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Tracking the Migration of a Strange Animal: The Scientist

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We have a lot of outdated notions of what a scientist looks like. Among them: that scientists stay in one laboratory room, bent over the same Bunsen burners, for decades. Now a new study suggests that researchers are far more mobile than we realized—and that this mobility is hugely beneficial for science. The research is part of a special issue of Science focused on human migration.

“Ideas do not carry passports,” the Science editors note in their introduction to the issue. “But lines on maps, as well as policies and pressures that influence who does or does not cross them, can be powerful determinants of whether and how ideas and skills align to advance scientific discovery and technological and economic progress.”

Like the naked gecko, which squirms out of its skin when cornered, the movements of individual scientists are often difficult to keep hold of. There are so many of them, many with the same names, often affiliated with multiple institutions. And while there have been studies of scientists’ travels, these are conducted anonymously, which makes it impossible to track any one person’s migration patterns.

Fortunately, a nonprofit organization called ORCID is now making the process a whole lot easier by offering each researcher their own unique ID code. In the nine years since its launch, ORCID has registered more than 3 million scientists, each with their own story and dashed line across the globe.

This is great for researchers with common names. It’s also great for social scientists, who used the data to survey 17,852 scientists working in 16 countries to find out where their careers were taking them.


Graphic: G. Grullón and J. You/Science; Data: ORCID

The answer seems to be “everywhere, man.” Survey respondents were highly mobile, often moving among several countries as their research progressed. Many of these moves were driven by necessity, author John Bohannon writes in Science. “You spend your days at the border of human knowledge. Depending on the topic, only a dozen people may deeply understand your research—let alone help you push it further—and they are scattered across the world. For many, completing a Ph.D., doing postdoctoral research, and landing a permanent job all in one country is impossible. And so you wander.”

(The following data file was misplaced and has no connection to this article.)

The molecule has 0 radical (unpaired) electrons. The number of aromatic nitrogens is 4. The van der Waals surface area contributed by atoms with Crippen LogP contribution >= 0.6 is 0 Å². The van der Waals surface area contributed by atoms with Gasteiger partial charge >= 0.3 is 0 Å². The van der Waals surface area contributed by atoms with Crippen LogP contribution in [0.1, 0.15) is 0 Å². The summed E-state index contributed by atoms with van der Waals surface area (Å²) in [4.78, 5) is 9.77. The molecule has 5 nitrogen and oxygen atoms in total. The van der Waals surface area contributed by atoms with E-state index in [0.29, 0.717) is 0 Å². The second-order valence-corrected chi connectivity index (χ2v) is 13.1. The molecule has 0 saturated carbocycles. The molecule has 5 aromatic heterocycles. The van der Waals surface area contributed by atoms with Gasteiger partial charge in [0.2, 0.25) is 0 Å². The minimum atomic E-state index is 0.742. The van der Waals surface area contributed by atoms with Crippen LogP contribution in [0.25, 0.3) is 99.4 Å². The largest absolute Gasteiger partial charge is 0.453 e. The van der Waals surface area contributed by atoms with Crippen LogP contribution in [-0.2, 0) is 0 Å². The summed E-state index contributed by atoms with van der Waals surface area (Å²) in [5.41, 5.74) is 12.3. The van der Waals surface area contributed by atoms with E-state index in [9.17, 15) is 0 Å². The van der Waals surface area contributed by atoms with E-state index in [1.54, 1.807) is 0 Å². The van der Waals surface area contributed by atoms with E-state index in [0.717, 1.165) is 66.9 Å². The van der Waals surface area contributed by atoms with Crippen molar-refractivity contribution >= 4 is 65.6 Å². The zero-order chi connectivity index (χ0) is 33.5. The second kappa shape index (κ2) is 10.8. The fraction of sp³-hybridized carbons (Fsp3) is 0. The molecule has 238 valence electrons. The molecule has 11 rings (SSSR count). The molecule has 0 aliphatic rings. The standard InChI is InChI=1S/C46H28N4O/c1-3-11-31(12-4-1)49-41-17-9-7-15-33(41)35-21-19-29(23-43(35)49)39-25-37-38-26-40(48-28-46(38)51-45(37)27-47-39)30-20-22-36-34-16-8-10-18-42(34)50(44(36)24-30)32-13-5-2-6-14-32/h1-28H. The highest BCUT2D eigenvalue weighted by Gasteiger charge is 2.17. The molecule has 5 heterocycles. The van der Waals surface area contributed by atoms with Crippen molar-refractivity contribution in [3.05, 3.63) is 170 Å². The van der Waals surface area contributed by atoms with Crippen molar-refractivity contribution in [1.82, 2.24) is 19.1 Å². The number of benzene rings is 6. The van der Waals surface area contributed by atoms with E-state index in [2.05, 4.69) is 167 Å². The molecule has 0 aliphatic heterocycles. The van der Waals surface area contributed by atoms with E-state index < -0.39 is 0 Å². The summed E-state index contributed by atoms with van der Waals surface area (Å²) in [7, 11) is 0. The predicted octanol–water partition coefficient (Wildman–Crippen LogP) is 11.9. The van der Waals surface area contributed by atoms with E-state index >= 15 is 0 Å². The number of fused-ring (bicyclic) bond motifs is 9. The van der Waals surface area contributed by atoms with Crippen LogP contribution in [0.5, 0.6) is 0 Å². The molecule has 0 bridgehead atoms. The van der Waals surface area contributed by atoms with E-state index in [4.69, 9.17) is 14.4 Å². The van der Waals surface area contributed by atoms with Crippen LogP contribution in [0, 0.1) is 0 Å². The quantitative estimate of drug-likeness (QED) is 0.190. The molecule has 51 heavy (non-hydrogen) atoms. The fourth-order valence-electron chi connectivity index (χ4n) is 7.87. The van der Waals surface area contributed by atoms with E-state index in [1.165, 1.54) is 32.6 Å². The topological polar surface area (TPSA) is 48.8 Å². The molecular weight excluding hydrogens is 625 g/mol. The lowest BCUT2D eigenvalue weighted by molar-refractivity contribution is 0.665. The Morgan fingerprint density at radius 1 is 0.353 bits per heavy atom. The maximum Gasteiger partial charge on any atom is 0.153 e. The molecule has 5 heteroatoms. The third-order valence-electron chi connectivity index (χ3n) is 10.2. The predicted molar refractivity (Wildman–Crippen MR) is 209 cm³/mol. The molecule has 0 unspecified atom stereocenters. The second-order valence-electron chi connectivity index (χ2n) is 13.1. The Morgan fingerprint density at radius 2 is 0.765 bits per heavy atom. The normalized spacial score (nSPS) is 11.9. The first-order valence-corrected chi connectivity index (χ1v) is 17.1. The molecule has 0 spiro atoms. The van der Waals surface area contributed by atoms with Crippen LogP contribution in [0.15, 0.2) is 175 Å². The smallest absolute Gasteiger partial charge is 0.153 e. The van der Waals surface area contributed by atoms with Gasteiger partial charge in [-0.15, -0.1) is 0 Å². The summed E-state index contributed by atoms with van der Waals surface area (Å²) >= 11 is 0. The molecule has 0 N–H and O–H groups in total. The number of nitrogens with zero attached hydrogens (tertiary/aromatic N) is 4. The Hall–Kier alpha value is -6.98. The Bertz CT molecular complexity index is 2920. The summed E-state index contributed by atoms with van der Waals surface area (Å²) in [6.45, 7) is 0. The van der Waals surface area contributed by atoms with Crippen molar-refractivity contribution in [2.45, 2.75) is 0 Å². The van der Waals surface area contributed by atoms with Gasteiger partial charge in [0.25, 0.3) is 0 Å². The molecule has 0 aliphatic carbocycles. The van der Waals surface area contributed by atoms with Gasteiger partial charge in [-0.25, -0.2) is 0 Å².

But rather than disrupting the scientific enterprise, the researchers found, migration actually seems to enrich the quality of research. Survey respondents who moved more often were more successful in their research and publication, and departments with higher proportions of migratory researchers thrived. Conversely, countries hostile to immigration—including a post-9/11 U.S.—have taken a hit.

More research is needed to confirm these findings. The survey participants were not a representative sample, rather a self-selected group of researchers who use ORCID. Like many online database users, they’re younger than average, and it’s not clear how this affects the study results.

But individual researchers say the trends mirror their own experience of migration and its benefits, both professional and personal.

“Living and working in another country … makes you more humane and understanding,” biological engineer Helena Pinheiro told Bohannon. At the same time, she says, “crossing borders has always left me with the wish that borders would cease to exist.”

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Whale Sharks Can Live for More Than a Century, Study Finds
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Some whale sharks alive today have been swimming around since the Gilded Age. The animals—the largest fish in the ocean—can live as long as 130 years, according to a new study in the journal Marine and Freshwater Research. To give you an idea of how long that is, in 1888, Grover Cleveland was finishing up his first presidential term, Thomas Edison had just started selling his first light bulbs, and the U.S. only had 38 states.